President Obama recently released his 2014 budget proposal – a document which, as usual, caused more heat than light to be given off by politicians and the pundit class at large. To be clear: This budget won’t pass the House. Still, it provides an interesting look into the priorities of the Obama administration, illuminating the collective mindset of an administration that can occasionally be difficult to read.
There’s one line item that, while it may not get much attention, is incredibly important to the future of American health care. It’s a topic that is as esoteric as it is essential to understand, and it could have a significant effect on the way our generation interacts with physicians, nurses, and the entire health care system.
Buried deep in the Summary Tables on page 196 is a line-item described in relatively-innocuous budget-ese: “Better align graduate medical education with patient care costs.” All in all, it’s a cut of $780 million in 2014 and nearly $11 billion over 10 years; this includes a cut of $177 million to the Children’s Hospital Graduate Medical Education Payment Program in 2014, which helps fund training for pediatricians and other child-focused specialties.
It’s a wonky topic but more important than it sounds. This is a cut to the Indirect Medical Education (IME) allocation, an amount provided to teaching hospitals (those that have residents) to compensate them for the higher indirect patient care costs they incur relative to non-teaching hospitals. (The formula for calculating IME is, as most congressionally mandated formulas are, quite wonky: c x (1 r/b)*.405 1), where c is a congressionally mandated constant (today: 1.35), r is the number of residents, and b is the number of beds.)
There are many indirect costs, from a teaching hospital’s propensity to care for a slightly sicker patient population than a non-teaching hospital (known as a higher case mix in health care sector jargon) to a resident’s tendency to order more tests and to take longer to diagnosis and treat a patient. IME is paid on a per-discharge basis for each Medicare patient in the acute and outpatient setting, as well as some post-acute sites.
Functionally, this cut could significantly hamper the ability of teaching hospitals to train residents and other health care providers. Without this funding from the government, teaching hospitals could run a major loss on each resident, possibly keeping them from hiring their full allotment of residents. Hospitals that are planning to start a residency program may now balk at doing so. Fewer residents today means fewer physicians tomorrow.
It comes as researchers and pundits are increasingly expressing concern over a possible looming physician shortage. According to a 2010 update to a 2008 study published by the Association of American Medical Colleges (AAMC), by 2015 there will be a projected physician shortage of 62,900 (of which 29,800 are primary care physicians). By 2025, the number roughly doubles, to 130,600 (65,800 PCPs). To be sure, there are obvious reasons to be skeptical of this research (starting with the inherent bias the AAMC has), but the general point – if not the exact figures – is a reasonable one. A cut to IME will compound the issue, making the physician shortage loom larger.
Included in the budget are small-bore measures to stave off the shortage: The budget includes funding to “support over 8,800 health care professionals practicing in under-served areas” and “initiates investments that will help train more than 2,800 additional primary care providers estimated to enter the workforce over the next five years.” This appears to pale in comparison with the significant cuts proposed, though.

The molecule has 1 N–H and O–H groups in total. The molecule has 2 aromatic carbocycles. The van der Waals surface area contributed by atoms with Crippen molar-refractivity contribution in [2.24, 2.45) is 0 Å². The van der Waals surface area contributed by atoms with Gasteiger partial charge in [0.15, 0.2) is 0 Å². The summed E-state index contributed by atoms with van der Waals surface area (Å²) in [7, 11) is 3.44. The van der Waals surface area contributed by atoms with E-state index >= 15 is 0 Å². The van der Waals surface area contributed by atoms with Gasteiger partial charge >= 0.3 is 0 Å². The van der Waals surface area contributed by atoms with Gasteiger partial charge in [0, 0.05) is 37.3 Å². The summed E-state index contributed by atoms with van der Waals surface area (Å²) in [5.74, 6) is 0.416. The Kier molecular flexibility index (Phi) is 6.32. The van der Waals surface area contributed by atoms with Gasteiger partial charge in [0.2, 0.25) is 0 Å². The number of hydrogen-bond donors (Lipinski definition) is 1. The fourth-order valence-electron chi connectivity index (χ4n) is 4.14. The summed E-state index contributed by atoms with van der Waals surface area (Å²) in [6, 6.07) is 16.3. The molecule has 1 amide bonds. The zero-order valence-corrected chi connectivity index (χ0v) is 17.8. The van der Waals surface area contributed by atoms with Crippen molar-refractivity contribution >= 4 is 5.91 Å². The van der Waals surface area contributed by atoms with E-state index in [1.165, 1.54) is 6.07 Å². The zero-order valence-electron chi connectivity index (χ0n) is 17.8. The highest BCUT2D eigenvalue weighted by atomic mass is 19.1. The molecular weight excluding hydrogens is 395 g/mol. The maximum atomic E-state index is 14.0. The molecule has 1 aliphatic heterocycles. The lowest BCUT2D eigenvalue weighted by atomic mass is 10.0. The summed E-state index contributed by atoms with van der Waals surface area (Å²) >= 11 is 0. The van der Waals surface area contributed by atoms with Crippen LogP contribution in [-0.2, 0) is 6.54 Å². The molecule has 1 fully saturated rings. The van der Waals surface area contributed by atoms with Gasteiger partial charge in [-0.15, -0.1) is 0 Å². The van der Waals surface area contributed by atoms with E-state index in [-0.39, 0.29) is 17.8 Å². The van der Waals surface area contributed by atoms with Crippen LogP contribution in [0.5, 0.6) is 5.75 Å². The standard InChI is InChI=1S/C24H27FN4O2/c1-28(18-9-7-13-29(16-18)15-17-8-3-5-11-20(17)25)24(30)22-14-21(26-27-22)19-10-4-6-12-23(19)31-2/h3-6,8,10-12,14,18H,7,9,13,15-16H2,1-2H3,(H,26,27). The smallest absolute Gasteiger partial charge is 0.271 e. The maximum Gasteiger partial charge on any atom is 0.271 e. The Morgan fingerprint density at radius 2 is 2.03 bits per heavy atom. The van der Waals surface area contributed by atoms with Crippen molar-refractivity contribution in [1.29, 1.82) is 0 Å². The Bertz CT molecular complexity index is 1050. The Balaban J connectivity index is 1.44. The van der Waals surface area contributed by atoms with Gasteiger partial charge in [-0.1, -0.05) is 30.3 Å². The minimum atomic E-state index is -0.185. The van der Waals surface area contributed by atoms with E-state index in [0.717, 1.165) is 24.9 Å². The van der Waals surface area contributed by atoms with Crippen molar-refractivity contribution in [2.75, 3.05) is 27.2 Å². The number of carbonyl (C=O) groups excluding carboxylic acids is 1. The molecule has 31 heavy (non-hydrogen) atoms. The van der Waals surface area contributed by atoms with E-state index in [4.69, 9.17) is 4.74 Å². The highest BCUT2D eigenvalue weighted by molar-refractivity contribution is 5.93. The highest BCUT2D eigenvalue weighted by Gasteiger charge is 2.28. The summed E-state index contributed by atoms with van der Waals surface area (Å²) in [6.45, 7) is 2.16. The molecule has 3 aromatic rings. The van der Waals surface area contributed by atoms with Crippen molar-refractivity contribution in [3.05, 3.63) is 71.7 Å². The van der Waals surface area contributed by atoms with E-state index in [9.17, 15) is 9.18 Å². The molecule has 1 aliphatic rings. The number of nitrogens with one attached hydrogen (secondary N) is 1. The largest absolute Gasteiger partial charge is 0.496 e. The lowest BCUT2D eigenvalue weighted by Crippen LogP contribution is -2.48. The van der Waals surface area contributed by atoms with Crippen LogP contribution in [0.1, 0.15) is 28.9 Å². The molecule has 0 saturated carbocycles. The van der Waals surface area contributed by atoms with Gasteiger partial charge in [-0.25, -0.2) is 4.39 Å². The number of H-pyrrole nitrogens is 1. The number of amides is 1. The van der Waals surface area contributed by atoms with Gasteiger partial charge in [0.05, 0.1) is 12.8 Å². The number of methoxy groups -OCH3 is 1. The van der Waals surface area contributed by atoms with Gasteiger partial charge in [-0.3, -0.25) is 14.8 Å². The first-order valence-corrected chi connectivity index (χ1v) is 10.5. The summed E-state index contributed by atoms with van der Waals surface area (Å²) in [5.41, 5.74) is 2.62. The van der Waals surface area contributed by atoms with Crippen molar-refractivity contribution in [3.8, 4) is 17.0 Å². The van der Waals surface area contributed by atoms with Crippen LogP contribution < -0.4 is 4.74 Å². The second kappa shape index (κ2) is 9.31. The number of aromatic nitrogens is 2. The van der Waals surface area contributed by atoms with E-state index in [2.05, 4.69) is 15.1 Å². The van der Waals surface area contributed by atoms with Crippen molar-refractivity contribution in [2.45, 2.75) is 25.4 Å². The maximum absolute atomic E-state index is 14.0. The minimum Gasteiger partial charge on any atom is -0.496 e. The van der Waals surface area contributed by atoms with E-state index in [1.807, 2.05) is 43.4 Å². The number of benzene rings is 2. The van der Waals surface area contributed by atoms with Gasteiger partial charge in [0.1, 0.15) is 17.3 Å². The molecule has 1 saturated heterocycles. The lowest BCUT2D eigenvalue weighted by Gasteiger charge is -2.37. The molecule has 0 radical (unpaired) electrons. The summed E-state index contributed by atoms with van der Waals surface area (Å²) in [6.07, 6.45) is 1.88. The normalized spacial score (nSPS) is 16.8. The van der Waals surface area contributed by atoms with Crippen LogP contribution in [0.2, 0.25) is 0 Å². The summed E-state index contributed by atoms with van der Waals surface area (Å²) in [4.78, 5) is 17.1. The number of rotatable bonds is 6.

Having fewer physicians poses a critical problem for our nation, if for no other reason than that it will force existing physicians to increasingly make trade-offs in who they see and who they don’t. With Medicaid patients providing the lowest reimbursement, their access to physician time is likely to be reduced the most – something that is unfortunately already occurring, as a recent HealthAffairs study showed: 31% of physicians were unwilling to accept new Medicaid patients in 2011.
As I’ve written previously, I’m not convinced the doctor shortage is as serious an issue as it’s made out to be. For one, it assumes present-day demand for specific services that doctors are uniquely positioned to provide. But “uniquely positioned” increasingly has meant “positioned by regulation.” Nowadays, nurse practitioners, physician’s assistants, and others are more able to provide services that physicians once had a knowledge monopoly on, and expanding their scope of practice will allow more patients to be seen without needing a physician presence.
The reaction of industry groups to the proposed IME cut has been unsurprisingly cold. AMMC President and CEO Darrell Kirch said in a statement that “Cutting essential federal support for teaching hospitals could mean up to 10,000 fewer physicians trained every year … The proposed drastic reductions in Medicare indirect medical education payments will make it increasingly difficult for teaching hospitals and their physicians to provide care for the sickest in their communities, especially seniors and the underserved.” In short: less money, more problems.
It remains to be seen whether this piece of the budget proposal, along with myriad others, makes it through the coming budget showdown between the Obama Administration and the House. One can imagine that this cut will be included in the final budget – House Republicans haven’t exactly shown a penchant for advocating for our nation’s medical students – but if it’s spun as a direct cut to seniors’ care, one could imagine a full-fledged outcry. Regardless of the politicking, it’s clear that this proposed cut to IME funding, if enacted, could have a profound effect on how health care is practiced and consumed in America.